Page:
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Clarkston Man Sentenced to 25 Years in Prison for Producing Child Pornography

CLARKSTON – Senior United States District Judge Rosanna Malouf Peterson sentenced Justin James Krasselt, age 27, of Clarkston, Washington, to over 273 months in federal prison today for Production of Child Pornography.  

When combined with the time Krasselt has been in state custody since his arrest, the result is a 25-year prison sentence. At the conclusion of his prison term, Krasselt will spend the rest of his life on federal supervision. Senior Judge Peterson also imposed financial assessments aimed at victim compensation in the amount of $8,000.  Krasselt entered a guilty plea on June 7, 2022. 

According to court documents, Krasselt shared child pornography within a public chat group on the Kik messaging application in June 2020. An undercover Homeland Security Investigations (HSI) Special Agent captured the child pornography posted and observed that one of the videos appeared to be produced by Krasselt. Days later, on June 16, 2020, law enforcement executed a federal search warrant at Krasselt’s Clarkston, Washington, residence. There, agents seized electronic devices, including Krasselt’s phone. 

When interviewed by law enforcement, Krasselt admitted to using Kik on his phone and to sending and receiving sexually exploitative images of minors. The investigation and forensic review of Krasselt’s phone, however, revealed that Krasselt had done more than send and receive child pornography. Investigators found ten sexually exploitative videos that Krasselt recorded of an 8-year old girl. During a separate investigation, images and videos of this young child were discovered as far away as Dandenong, Victoria, Australia. A review of the electronic devices in Australia revealed a Kik chat between the foreign suspect and Krasselt. The devices in Australia also contained images and videos depicting Krasselt’s victim, which Krasselt sent through Kik. 

“It is chilling how common internet messaging applications like Kik can be used to exploit the most vulnerable among us and how exploitive images can quickly be spread across the world through social media,” U.S. Attorney Vanessa R. Waldref stated. “Parents, teachers, conscious members of our community, and law enforcement must work together to ensure that social media applications are not misused to harm children. Today’s sentence should serve as a warning to those who victimize children through social media and otherwise: Our office is committed to prioritizing and aggressively pursuing cases involving child predators and holding them accountable for victimizing the most innocent members of our community.”

Assistant United States Attorney Ann T. Wick, who prosecuted the case, stated, “The victim’s mother said it best in her written statement to Senior Judge Peterson: ‘[Krasselt] took away something from a child that shouldn’t [have] been taken.’” AUSA Wick continued, “While the criminal justice system cannot give it back, the sentence today removed a predator from the streets and ensured that the victim can spend the rest of her childhood free of the man who harmed her.” 

“Children are our most vulnerable population, and law enforcement must ensure that those who exploit children are held accountable to the fullest extent,” said Special Agent in Charge Robert Hammer, who oversees HSI operations in the Pacific Northwest. He continued, “Advances in technology have emboldened child predators to perpetuate their crimes with ease and share illicit material across the internet. Today’s twenty-five year sentence sends a strong message that child exploitation will not be tolerated. We also hope that this sentence brings some measure of peace to the family.”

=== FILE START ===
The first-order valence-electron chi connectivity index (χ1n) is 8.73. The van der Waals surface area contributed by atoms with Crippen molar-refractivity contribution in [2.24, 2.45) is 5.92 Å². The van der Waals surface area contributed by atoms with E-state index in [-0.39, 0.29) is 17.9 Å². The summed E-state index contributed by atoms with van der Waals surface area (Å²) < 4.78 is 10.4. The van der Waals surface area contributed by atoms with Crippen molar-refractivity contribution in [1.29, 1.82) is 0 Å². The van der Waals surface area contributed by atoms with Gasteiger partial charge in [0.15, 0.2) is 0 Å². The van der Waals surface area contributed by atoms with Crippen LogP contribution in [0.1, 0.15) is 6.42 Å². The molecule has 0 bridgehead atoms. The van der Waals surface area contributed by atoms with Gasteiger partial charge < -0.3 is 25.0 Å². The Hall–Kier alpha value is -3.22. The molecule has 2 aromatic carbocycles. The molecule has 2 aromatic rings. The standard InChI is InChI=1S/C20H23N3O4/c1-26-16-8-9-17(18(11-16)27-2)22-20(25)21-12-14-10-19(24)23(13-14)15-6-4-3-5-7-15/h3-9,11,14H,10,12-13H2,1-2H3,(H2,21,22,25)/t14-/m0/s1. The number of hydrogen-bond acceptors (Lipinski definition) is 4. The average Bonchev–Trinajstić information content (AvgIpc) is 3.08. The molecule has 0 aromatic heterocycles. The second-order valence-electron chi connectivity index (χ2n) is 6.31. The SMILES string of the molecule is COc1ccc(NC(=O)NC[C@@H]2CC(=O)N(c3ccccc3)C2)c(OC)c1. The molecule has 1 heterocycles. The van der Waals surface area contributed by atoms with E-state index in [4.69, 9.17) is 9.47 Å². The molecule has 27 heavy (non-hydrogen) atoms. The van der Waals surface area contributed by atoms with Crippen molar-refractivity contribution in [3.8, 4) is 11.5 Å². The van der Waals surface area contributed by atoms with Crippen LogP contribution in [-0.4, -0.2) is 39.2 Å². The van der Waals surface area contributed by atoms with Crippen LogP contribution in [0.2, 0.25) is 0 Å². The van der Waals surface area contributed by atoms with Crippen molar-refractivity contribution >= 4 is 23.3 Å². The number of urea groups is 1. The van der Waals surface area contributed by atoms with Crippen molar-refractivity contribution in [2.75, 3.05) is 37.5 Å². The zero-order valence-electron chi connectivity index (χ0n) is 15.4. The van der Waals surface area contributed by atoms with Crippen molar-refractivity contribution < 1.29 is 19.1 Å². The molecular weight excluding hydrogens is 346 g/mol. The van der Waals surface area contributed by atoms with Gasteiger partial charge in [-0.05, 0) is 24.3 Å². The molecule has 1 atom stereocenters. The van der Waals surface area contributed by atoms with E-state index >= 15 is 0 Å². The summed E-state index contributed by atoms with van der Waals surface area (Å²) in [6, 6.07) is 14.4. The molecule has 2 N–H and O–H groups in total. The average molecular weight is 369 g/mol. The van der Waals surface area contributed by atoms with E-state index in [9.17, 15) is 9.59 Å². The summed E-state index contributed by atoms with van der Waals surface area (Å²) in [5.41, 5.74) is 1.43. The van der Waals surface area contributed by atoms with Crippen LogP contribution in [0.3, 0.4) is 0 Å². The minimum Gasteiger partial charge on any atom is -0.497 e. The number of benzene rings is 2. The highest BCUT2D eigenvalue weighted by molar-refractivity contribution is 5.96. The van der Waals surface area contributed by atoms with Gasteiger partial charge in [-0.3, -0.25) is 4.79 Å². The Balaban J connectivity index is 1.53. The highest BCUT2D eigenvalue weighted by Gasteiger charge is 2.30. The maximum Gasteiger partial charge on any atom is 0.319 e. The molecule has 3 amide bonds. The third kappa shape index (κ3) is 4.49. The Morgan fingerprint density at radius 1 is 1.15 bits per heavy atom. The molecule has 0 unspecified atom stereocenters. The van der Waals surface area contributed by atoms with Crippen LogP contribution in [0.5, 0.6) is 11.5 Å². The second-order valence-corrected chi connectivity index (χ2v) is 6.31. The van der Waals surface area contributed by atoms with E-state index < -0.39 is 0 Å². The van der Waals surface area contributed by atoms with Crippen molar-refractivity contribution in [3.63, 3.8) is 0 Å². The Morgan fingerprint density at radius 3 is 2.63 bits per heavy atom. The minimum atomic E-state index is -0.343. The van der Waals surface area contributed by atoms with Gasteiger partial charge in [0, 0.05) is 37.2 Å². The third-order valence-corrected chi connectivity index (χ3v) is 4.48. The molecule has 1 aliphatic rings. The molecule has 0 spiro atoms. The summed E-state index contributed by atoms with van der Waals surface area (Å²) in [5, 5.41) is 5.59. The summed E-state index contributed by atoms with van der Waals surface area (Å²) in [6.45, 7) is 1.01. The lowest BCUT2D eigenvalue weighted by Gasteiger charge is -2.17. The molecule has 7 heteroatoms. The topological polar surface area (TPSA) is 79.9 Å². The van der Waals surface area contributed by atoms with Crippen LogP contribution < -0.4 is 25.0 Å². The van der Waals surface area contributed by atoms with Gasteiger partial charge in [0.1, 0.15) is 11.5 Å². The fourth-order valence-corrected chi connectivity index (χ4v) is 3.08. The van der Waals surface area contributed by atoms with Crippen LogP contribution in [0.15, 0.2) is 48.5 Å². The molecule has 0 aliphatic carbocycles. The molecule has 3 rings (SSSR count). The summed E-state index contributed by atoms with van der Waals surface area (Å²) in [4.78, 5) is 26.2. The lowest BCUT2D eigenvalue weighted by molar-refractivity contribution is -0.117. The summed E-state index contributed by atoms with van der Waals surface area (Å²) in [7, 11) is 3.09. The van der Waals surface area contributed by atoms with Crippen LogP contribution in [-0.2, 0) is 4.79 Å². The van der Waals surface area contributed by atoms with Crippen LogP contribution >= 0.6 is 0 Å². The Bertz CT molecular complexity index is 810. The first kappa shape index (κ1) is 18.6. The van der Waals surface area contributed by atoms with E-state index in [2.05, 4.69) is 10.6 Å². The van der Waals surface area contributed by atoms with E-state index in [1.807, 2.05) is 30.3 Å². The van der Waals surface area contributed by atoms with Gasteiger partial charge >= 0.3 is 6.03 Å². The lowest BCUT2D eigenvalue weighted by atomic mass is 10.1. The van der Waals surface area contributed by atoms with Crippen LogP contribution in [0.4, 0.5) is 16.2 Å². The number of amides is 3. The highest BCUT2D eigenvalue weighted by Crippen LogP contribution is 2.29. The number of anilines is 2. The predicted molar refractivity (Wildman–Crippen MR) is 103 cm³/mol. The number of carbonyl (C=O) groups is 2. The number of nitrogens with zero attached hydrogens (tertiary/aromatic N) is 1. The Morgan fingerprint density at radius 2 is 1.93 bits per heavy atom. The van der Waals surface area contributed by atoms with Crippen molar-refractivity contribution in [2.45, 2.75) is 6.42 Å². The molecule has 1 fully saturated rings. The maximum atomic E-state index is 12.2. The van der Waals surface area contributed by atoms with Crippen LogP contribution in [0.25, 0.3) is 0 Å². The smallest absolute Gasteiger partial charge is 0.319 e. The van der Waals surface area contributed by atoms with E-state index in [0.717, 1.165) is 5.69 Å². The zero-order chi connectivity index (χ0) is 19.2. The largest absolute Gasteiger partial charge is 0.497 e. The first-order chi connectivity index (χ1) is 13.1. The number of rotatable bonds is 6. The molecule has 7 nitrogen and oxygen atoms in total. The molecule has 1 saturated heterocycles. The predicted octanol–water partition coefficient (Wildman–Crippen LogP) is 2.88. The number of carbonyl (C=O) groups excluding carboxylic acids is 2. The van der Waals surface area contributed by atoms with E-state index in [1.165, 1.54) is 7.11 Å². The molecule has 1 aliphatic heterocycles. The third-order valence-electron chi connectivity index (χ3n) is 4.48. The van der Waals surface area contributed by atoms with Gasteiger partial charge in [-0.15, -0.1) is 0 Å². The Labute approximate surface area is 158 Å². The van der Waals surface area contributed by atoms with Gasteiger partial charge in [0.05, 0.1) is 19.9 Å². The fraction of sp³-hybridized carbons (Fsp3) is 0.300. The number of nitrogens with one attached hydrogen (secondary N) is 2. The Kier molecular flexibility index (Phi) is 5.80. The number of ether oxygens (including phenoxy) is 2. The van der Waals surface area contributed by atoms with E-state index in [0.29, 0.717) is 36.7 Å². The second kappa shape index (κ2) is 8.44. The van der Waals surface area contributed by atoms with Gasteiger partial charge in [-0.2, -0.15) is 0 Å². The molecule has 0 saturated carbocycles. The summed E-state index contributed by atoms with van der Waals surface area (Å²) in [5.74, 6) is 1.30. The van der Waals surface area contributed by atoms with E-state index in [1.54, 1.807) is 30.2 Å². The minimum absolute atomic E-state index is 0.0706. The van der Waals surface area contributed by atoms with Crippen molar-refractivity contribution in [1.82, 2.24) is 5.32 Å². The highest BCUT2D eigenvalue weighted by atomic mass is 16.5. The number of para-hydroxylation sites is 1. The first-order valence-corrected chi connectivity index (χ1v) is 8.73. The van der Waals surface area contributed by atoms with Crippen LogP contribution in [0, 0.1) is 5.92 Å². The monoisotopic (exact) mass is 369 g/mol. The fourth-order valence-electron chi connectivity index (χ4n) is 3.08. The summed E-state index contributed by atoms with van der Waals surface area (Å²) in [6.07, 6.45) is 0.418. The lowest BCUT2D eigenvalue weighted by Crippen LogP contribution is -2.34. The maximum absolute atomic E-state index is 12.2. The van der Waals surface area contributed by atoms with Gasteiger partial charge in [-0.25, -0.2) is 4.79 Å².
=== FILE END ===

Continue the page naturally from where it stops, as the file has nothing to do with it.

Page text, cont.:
This case was pursued as part of Project Safe Childhood, a nationwide initiative launched in May 2006 by the United States Department of Justice to combat the growing epidemic of child sexual exploitation and abuse.  Led by the United States Attorneys’ Offices and the Criminal Division’s Child Exploitation and Obscenity Section, Project Safe Childhood marshals federal, state, and local resources to locate, apprehend, and prosecute individuals, who sexually exploit children, and to identify and rescue victims. The Project Safe Childhood Initiative (“PSC”) has five major components:

  • Integrated federal, state, and local efforts to investigate and prosecute child exploitation cases, and to identify and rescue children;
  • Participation of PSC partners in coordinated national initiatives;
  • Increased federal enforcement in child pornography and enticement cases;
  • Training of federal, state, and local law enforcement agents; and
  • Community awareness and educational programs.

For more information about Project Safe Childhood, please visit www.usdoj.gov/psc. For information about internet safety education, please visit www.usdoj.gov/psc and click on the tab “resources.”

In a separate, but related investigation, Krasselt pleaded guilty in Asotin County, Washington, Case No. 20-1-00056-02, to three counts of child molestation in the first degree. On November 16, 2020, Krasselt was sentenced to 12 years in state prison in the Asotin County case. 

The federal case was investigated by the Department of Homeland Security – Criminal Investigations, with assistance from the Clarkston Police Department and Moscow, ID, Police Department. This case was prosecuted by Ann T. Wick, Assistant United States Attorney for the Eastern District of Washington.